Guided Investigation

Fire investigators are trained to work backwards to fill in the story. On this page, you’ll obtain information to understand how investigators look for evidence and communicate their claims.

Real Lab Footage

Watch the video to compare how fire behaves in ventilated and unventilated rooms.

In these side by side burns conducted by the Fire Safety Research Institute we can observe the effect when only one variable is changed – ventilation.  

Pay close attention to how ventilation affects the fire, its development and behavior.  Then you can look for these patterns in the burn scene.  

Asset: Fire Lab Data Analysis
Asset: Guided Investigation

Join an expert as they analyze a real burn scene!

As you watch the video, look carefully for the evidence a fire leaves behind. Listen for how investigators use this evidence to build a claim about the cause of the fire and where it started.

This will prepare you to conduct your own investigation in the next section.

Observable fire effects are changes that result from a fire.

Investigators look for observable changes that result from a fire, its development, and behavior. Once the observations are made, they are analyzed to determine a pattern. 

Let’s take a close look at the vocabulary that investigators use to communicate about their observations in a fire scene.


Nearly all materials expand when heated. This expansion can result in observable changes to the structure after a fire. Bending, buckling, or distortion of shape can all indicate how hot the material got. 

Patterns of deformed materials can indicate levels of heat transfer in an area. This helps investigators identify what materials were closest to the fire.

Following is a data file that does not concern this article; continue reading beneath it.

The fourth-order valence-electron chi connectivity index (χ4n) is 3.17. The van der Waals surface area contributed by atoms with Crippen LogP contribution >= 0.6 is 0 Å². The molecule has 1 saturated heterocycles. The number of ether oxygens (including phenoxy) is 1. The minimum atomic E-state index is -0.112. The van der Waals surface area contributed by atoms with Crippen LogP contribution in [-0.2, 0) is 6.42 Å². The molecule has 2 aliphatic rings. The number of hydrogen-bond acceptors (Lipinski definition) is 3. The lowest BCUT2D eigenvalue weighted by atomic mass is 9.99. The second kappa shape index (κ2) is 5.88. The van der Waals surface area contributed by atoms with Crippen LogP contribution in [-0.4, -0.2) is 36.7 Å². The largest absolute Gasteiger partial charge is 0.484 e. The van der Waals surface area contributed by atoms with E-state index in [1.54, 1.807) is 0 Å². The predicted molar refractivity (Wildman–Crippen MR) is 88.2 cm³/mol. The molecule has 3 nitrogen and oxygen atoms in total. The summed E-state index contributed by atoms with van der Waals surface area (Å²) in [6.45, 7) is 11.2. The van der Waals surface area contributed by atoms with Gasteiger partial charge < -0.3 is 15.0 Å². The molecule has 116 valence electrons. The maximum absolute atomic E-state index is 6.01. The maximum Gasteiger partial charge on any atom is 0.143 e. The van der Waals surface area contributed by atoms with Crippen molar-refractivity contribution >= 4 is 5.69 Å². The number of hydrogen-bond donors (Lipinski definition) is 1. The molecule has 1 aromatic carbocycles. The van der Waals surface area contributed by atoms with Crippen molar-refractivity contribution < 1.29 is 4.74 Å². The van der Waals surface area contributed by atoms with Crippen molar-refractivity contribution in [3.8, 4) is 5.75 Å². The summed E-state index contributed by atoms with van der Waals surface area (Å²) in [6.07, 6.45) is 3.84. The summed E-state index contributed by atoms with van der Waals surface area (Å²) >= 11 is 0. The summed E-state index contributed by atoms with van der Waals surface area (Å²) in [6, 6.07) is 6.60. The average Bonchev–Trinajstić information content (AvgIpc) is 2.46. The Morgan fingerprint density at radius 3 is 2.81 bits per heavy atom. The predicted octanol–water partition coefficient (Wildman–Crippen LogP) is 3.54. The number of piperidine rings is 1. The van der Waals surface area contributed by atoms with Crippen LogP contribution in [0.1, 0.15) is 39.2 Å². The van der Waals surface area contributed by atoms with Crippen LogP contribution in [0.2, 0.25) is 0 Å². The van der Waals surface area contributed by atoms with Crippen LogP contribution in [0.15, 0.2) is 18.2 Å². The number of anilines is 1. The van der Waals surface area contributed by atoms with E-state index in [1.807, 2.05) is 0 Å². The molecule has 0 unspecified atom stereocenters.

Smoke and soot can settle on surfaces. The hot soot and smoke can only condense on surfaces that are cooler than themselves. Where smoke and soot settle there is a noticeable color change to the surface.

Patterns of discoloration help investigators identify where hot gases flowed during a fire and work backwards to find the origin of the fire.

When the temperature of a material increases it will either change phase (physical change) or go through a chemical change. Objects melt and ignite at different temperatures. Chemical changes often result in an observable change of color to the affected surface. Often this is called char.  

Patterns of char can help identify what materials were on fire. Patterns of melting can identify what materials experienced heat transferred from the fire. 

Matter cannot be created or destroyed. Materials in a fire room undergo physical and chemical changes to become fuel gases that can burn. This observable mass loss, it is evidence that the object was converted to fuel gases. 

Patterns of mass loss are visible and identify which objects were consumed as fuel during a fire. When more mass loss is visible it can indicate the length of time the object was on fire.  


Solve the Case